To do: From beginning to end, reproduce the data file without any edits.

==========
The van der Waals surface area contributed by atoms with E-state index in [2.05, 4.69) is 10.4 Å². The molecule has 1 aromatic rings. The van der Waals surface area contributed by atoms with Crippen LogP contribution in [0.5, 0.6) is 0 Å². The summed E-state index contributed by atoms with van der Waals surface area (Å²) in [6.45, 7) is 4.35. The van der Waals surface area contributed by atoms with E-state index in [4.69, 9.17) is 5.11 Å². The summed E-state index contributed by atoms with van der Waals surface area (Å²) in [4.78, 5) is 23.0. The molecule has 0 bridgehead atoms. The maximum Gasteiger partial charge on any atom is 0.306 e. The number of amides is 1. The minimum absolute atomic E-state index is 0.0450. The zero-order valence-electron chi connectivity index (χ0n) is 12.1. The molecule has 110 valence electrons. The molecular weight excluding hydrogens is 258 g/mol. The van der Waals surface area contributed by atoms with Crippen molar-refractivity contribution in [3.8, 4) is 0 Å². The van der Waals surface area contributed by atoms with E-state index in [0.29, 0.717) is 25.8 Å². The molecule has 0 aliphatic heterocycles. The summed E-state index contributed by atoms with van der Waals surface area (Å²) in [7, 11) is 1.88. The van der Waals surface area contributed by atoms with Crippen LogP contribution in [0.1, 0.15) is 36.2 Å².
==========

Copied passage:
The van der Waals surface area contributed by atoms with E-state index in [2.05, 4.69) is 10.4 Å². The molecule has 1 aromatic rings. The van der Waals surface area contributed by atoms with Crippen LogP contribution in [0.5, 0.6) is 0 Å². The summed E-state index contributed by atoms with van der Waals surface area (Å²) in [6.45, 7) is 4.35. The van der Waals surface area contributed by atoms with E-state index in [4.69, 9.17) is 5.11 Å². The summed E-state index contributed by atoms with van der Waals surface area (Å²) in [4.78, 5) is 23.0. The molecule has 0 bridgehead atoms. The maximum Gasteiger partial charge on any atom is 0.306 e. The number of amides is 1. The minimum absolute atomic E-state index is 0.0450. The zero-order valence-electron chi connectivity index (χ0n) is 12.1. The molecule has 110 valence electrons. The molecular weight excluding hydrogens is 258 g/mol. The van der Waals surface area contributed by atoms with Crippen molar-refractivity contribution in [3.8, 4) is 0 Å². The van der Waals surface area contributed by atoms with E-state index in [0.29, 0.717) is 25.8 Å². The molecule has 0 aliphatic heterocycles. The summed E-state index contributed by atoms with van der Waals surface area (Å²) in [7, 11) is 1.88. The van der Waals surface area contributed by atoms with Crippen LogP contribution in [0.1, 0.15) is 36.2 Å².